What the ACCC wants to do is line up more closely the advertised download speeds that we often see on websites and what the expected download speed would be during those timeframes. That’s the end game, so that there’s better clarity around what we’re expected to get as opposed to what we’re thinking we’re going to get.

Caroline:  So setting the right expectation upfront?

David: Exactly right.

Caroline:  Okay. Tell me a little bit about how incorrect expectations, can affect businesses because my understanding is that once the NBN is being rolled out, you actually have no choice. You’ve got a set timeframe to convert to NBN, so how will that actually affect businesses?

David: What we’re seeing at the moment, and let’s face it, NBN is in its infancy, so there have been scenarios where businesses have had no choice and they’ve had to actually move away from the copper lines, which is primarily the reason why essentially what NBN has said that we’re actually rolling in the new technology. But rolling in the new technology means they’re taking away something, so taking away that particular technology from businesses and they’re forced to do so, has resulted in really these shortcomings on what the replacement has been.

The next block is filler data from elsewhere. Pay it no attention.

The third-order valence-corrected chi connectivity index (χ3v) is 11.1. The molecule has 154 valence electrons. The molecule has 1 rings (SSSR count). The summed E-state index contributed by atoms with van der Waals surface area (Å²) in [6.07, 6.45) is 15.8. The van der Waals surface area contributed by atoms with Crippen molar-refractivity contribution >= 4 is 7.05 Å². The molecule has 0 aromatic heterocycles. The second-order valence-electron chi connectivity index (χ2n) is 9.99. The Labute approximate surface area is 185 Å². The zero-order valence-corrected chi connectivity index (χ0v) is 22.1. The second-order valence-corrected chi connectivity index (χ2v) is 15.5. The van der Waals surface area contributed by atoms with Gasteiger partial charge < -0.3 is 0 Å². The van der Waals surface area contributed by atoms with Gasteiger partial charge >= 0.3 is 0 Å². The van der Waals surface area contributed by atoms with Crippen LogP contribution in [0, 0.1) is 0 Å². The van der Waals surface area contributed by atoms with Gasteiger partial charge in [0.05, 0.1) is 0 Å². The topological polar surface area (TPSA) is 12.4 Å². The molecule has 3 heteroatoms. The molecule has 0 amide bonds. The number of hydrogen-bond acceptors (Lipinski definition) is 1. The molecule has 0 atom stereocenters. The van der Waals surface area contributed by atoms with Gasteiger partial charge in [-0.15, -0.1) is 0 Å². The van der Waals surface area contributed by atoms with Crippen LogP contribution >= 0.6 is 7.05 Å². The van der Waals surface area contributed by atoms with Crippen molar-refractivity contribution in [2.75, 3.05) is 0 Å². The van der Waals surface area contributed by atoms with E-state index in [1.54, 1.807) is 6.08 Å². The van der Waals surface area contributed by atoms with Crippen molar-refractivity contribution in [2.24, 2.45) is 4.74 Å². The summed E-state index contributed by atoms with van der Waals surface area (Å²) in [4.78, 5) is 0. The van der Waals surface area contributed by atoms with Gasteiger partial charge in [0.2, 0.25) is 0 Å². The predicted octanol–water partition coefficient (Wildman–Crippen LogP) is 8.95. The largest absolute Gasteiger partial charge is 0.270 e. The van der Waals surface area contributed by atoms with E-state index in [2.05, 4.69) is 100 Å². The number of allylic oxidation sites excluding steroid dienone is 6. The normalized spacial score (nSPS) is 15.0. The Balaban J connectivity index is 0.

Essentially, we’re finding that when businesses go to reuse the certain devices or internet or broadband, or even telephony for that matter, once they’ve moved over to NBN, it just hasn’t been the same as when they had the old technology. We’re seeing lots and lots of complaints out there in the media saying, “We can’t make calls, we can’t stream.” It’s just been a really bad experience and I guess the end objective and what carriers should be aiming to do over the next 2-3 years, when the NBN has matured, is basically have something that is far superior to what they’ve moved away from.